The Hawks have arrested a second suspect believed to be part of a racket stealing vehicles from South Africa and smuggling them to other countries via Zimbabwe.
It is understood that most of the stolen cars find their way to Malawi, Mozambique and Tanzania.
Hawks spokesperson for Limpopo province Captain Matimba Maluleke said Raymond Sibusiso Tshabalala was arrested on January 9 at the Brixton Regional Court in Johannesburg while attending court on an unrelated charge.
He said Tshabalala was granted R3 000 bail at the Musina Magistrates' Court on Friday and was immediately re-arrested after paying bail on another charge of burglary he committed in Free State Province recently.
"The suspect is believed to be one of the ringleaders of a group of thieves that stole six new Ford Ranger cars at Phalaborwa Car Dealership in Phalaborwa in December 2017," said Capt Maluleke.
"Five of the six stolen vehicles were recovered at Limpopo River near Beitbridge before they could be smuggled into Zimbabwe on 9 December 2017."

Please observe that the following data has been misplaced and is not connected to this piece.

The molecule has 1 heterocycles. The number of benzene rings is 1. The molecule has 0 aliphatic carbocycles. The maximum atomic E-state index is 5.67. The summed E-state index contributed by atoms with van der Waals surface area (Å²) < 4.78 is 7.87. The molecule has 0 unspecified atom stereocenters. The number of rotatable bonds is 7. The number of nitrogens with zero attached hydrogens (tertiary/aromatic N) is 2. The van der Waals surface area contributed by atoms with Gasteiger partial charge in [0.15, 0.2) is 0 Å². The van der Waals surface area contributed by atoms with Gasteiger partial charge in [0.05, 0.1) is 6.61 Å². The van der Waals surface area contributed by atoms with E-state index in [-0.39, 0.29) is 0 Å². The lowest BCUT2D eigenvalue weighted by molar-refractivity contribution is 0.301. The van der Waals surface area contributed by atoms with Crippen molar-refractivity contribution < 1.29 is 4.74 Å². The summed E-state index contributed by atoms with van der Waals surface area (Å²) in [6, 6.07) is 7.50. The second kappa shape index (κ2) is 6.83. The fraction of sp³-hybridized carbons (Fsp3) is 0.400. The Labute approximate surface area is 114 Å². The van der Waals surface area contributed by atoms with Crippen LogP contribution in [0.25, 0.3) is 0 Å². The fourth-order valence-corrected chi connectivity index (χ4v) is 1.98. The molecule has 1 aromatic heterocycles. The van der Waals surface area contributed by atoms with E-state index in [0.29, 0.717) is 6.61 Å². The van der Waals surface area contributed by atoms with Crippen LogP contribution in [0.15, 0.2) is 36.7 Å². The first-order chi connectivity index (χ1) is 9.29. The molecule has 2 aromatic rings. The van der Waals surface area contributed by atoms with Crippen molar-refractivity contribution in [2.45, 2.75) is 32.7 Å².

Four suspects are Frank Dube (32), Tsununu Ahmad Maphosa (32), Ndokiseni Mbedzi (45) and Mpho Dzwuguda (27) who have since been arrested and appeared at Musina Magistrate's Court.
Dzwuguda and Mbedzi were granted R3 000 bail each.
Tshabalala is facing charges relating to burglary at business premises and theft of motor vehicles.
Capt Maluleke said the Hawks had come up with a raft of measures to minimise vehicle thefts and their smuggling to other countries.
The smuggling of stolen cars via Zimbabwe from South Africa is rife with authorities from both countries having recovered over 40 vehicles along their boundary.
In 2012 Zimbabwean police smashed a well-orchestrated car smuggling syndicate near the Panda Mine area and arrested seven Malawians and recovered five top of the range vehicles.
The vehicles include two Toyota Fortuners, one Nissan Navarra, Toyota Hi-Rider and a Toyota Vigo all worth R4 million.
It is reported that some of these syndicates are linked to security personnel manning the border and officials, the Zimbabwe Revenue Authority (ZIMRA) and the Central Vehicle Registry (CVR).
The officials are alleged to be facilitating the smuggling and registration processes.